Ed Miliband this weekend attempted to con the British Public into believing that he is the man who is finally going to take “big money” out of British politics. He is lying!

Ed took to the Andrew Marr show and proposed that there should be a cap on personal donations to political parties of £5,000. Now there are many reasons why such a cap would be good news for the Labour Party.

Firstly, their finances are in disarray. We can see the effects of this with the Labour Party threatening to block Liam Byrne MP from standing for mayor in Birmingham, primarily because of the cost of a future by-election. If they could drag everybody else down to their level, they wouldn’t have to worry as much about the cost of by-elections and other party spending.

Secondly, the number of “big” donors to the Labour Party in comparison the the Conservatives is paltry. They simply do not inspire they same level of donations.

Finally, suggesting such a low cap (in comparison to the Conservative £50,000) allows them to take the moral high ground on the debate. They can portray the Conservatives as the Party of the Rich. Something they are desperate to “remind” people off as the cuts start to hurt.

And yet, would you believe it. In reality, it’s all a load of codswallop anyway. The cap would have nearly NO effect on financing the Labour Party. The cap would only affect “additional donations” from the trade unions, NOT affiliation fees which is the driving force of the Labour Party. In 2011, the cap would have affected £100,000 worth of donations, which is less than 1% of the £10,056,682 the Labour Party received from trade unions.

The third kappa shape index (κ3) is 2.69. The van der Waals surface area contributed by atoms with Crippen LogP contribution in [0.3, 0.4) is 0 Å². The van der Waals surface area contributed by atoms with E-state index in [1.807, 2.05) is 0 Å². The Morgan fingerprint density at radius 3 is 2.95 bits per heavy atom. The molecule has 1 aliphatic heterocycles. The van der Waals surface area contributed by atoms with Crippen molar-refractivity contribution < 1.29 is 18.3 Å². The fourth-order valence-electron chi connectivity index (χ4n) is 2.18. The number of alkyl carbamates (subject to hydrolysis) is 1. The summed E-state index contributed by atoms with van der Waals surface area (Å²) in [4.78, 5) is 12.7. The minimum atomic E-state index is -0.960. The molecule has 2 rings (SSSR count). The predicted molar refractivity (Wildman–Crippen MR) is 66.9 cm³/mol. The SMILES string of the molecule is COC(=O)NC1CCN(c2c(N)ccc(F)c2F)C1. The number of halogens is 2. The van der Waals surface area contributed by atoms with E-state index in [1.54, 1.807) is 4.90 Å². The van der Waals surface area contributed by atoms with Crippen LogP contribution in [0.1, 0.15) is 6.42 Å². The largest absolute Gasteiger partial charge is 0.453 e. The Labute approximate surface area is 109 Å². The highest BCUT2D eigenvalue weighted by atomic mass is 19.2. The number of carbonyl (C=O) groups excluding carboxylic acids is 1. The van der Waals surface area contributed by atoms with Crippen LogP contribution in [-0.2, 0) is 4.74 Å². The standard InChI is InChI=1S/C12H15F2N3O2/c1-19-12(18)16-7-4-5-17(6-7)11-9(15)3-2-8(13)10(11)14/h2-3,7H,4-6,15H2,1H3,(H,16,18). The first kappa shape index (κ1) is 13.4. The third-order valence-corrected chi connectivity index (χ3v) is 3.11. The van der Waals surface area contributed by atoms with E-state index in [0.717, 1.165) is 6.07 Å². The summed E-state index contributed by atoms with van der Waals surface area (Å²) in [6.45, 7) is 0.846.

Ed Miliband’s latest attempt at political genius is to bankrupt the other political parties whilst still allowing the Labour Party to be run by the trade unions. Sadly Ed, you aren’t fooling anybody.

There is of course an issue with private donations and the influence that it has on British politics. We need only be reminded of the “Cash for Cameron” scandal only a few weeks ago. But is Ed Miliband’s latest attempt sincere? Not in the slightest.